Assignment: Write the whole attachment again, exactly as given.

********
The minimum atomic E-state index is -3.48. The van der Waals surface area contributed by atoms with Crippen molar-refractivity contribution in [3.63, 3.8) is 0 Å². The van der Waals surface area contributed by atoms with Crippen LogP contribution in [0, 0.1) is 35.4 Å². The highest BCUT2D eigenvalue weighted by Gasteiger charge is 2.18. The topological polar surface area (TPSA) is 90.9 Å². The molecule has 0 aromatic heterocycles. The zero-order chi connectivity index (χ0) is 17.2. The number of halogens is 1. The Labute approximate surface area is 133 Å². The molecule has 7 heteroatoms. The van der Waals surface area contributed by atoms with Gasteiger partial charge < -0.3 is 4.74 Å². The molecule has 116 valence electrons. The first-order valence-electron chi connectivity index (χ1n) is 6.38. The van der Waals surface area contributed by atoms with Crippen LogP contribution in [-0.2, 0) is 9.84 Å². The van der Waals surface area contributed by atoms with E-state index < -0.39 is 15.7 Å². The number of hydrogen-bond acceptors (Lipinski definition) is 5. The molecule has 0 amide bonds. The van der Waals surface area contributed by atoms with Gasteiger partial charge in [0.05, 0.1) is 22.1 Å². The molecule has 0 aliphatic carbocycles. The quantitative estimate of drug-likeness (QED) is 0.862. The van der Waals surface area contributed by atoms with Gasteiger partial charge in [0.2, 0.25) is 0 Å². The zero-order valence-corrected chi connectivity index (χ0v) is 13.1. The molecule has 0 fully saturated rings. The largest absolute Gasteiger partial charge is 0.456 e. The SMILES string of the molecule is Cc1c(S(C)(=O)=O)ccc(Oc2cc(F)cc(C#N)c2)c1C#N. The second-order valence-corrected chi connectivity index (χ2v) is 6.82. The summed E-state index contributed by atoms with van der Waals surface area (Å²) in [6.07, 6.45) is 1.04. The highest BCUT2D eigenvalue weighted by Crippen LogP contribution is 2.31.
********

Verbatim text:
The minimum atomic E-state index is -3.48. The van der Waals surface area contributed by atoms with Crippen molar-refractivity contribution in [3.63, 3.8) is 0 Å². The van der Waals surface area contributed by atoms with Crippen LogP contribution in [0, 0.1) is 35.4 Å². The highest BCUT2D eigenvalue weighted by Gasteiger charge is 2.18. The topological polar surface area (TPSA) is 90.9 Å². The molecule has 0 aromatic heterocycles. The zero-order chi connectivity index (χ0) is 17.2. The number of halogens is 1. The Labute approximate surface area is 133 Å². The molecule has 7 heteroatoms. The van der Waals surface area contributed by atoms with Gasteiger partial charge < -0.3 is 4.74 Å². The molecule has 116 valence electrons. The first-order valence-electron chi connectivity index (χ1n) is 6.38. The van der Waals surface area contributed by atoms with Crippen LogP contribution in [-0.2, 0) is 9.84 Å². The van der Waals surface area contributed by atoms with E-state index < -0.39 is 15.7 Å². The number of hydrogen-bond acceptors (Lipinski definition) is 5. The molecule has 0 amide bonds. The van der Waals surface area contributed by atoms with Gasteiger partial charge in [0.05, 0.1) is 22.1 Å². The molecule has 0 aliphatic carbocycles. The quantitative estimate of drug-likeness (QED) is 0.862. The van der Waals surface area contributed by atoms with Gasteiger partial charge in [0.2, 0.25) is 0 Å². The zero-order valence-corrected chi connectivity index (χ0v) is 13.1. The molecule has 0 fully saturated rings. The largest absolute Gasteiger partial charge is 0.456 e. The SMILES string of the molecule is Cc1c(S(C)(=O)=O)ccc(Oc2cc(F)cc(C#N)c2)c1C#N. The second-order valence-corrected chi connectivity index (χ2v) is 6.82. The summed E-state index contributed by atoms with van der Waals surface area (Å²) in [6.07, 6.45) is 1.04. The highest BCUT2D eigenvalue weighted by Crippen LogP contribution is 2.31.